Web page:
The questions I ask are not overly complex; what did I see/experience, what did I do/not do, what did I learn/teach, and what did I miss?
More than any year in the past, this year has filled each of my question buckets to the point of overflowing. So much so it has become difficult to process the entire year. Through it all there does seem to be a theme forming that has inspired this early morning keystroke workout.
To sum up the year one word keeps coming to the forefront, perspective.
In a nutshell, what I experienced this year is that my perspective can be and has been limited at times. When I ask myself the question, "What did I find myself doing or not doing this year?", I recalled the multiple times I found myself needing to change my point-of-view in order to see more.
For most of my life I worked under the assumption that my point-of-view was the only view that mattered. My thinking was simple, if I could just get everyone to stand where I stand and see what I see then life would be so much better.
As a leader, I frequently find myself speaking to large groups with the sole purpose of presenting a point of view so passionately that others want to join in the journey. Unfortunately, what I have been failing to realize is that what works from the stage does not always translate into the close contact world of the day-to-day.
It is encouraging to know that it is possible to still enter learning mode even while growing ancient in days.
The Learning Journey
Dee and I made the move this year from the lush green suburbs of the Dallas-Fort Worth metroplex to a more urban high-rise setting in downtown Dallas. The photo above is the view from our balcony overlooking downtown Dallas. For a life-long country boy I must admit the view is intoxicating.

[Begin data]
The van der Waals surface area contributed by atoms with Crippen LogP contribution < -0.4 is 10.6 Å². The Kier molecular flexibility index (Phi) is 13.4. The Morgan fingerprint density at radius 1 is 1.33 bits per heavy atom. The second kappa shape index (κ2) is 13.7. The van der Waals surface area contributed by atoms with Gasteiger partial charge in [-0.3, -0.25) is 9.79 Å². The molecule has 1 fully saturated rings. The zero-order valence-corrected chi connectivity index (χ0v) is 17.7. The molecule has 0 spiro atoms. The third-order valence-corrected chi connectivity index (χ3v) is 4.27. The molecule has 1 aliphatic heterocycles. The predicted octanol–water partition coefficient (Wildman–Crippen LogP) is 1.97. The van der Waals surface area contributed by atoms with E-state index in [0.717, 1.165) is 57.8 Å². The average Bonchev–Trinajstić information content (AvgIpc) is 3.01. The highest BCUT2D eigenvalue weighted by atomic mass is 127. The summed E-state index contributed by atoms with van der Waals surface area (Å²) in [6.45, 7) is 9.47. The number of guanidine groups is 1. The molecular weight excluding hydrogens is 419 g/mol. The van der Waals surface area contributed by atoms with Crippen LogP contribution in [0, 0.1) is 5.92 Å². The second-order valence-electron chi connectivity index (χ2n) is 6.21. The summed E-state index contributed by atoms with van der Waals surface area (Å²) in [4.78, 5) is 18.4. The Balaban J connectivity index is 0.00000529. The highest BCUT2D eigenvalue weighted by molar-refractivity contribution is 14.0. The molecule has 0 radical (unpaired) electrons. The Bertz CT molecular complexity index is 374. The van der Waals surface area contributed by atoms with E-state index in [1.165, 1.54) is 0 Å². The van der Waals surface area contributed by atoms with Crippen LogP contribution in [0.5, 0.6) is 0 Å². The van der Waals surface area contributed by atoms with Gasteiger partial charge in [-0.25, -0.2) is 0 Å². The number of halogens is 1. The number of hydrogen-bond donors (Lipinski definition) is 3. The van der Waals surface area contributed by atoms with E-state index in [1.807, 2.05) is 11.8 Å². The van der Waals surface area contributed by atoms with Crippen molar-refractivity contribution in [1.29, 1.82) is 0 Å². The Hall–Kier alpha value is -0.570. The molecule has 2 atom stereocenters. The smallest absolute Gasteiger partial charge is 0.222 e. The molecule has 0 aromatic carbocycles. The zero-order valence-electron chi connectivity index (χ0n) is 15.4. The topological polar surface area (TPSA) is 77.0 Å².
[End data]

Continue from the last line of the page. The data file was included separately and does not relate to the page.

However, as wonderful as the view is, it is still the only view I have. Just recently, I was speaking with another resident in our building about our splendid view and they casually mentioned how wonderful their view was also. I was a bit stunned when I heard this and felt a slight competitiveness coming on as the conversation progressed.
Then it happened, I had the opportunity to catch a glimpse of the view they were speaking of and, well, lets just say I was blown away. The story they told me about their view gave me a glimpse into what I later had the opportunity to experience. Even if I had never physically seen their view I had experienced it all the same by just hearing them tell me the story. (Side Note: I had to let myself HEAR their story to truly experience it)
For much of my life I have felt that my "balcony view" is the only view worth seeing. What I take away this year is while my view may have some breath-taking vistas there is much to learn from standing on other balconies and taking in the view.
While my learning moments throughout the year have been many, most of them written about in this blog, I close the year with four simple reminders for myself.
to g in the view.
- When I work to passionately understand others perspective first then I am given permission to passionately share my perspective next.
- The view from my balcony is NOT the only view.
- The more views I passionately experience (sometimes just through the story) the bigger my perspective becomes.
- My ability to become a more courageous and vulnerable leader is directly connected to the depth and breath of my perspective. The more I See the more I am able to Own.
For me, this upcoming season of life seems to be leaning into the singular idea of perspective. Increasing mine by understanding others.
Life is filled with a multitude of perspectives, many different from yours. To have yours heard be sure to passionately hear theirs first. As we enter the New Year I would encourage you to always look UP and to continue in your journey to always press ONWARD!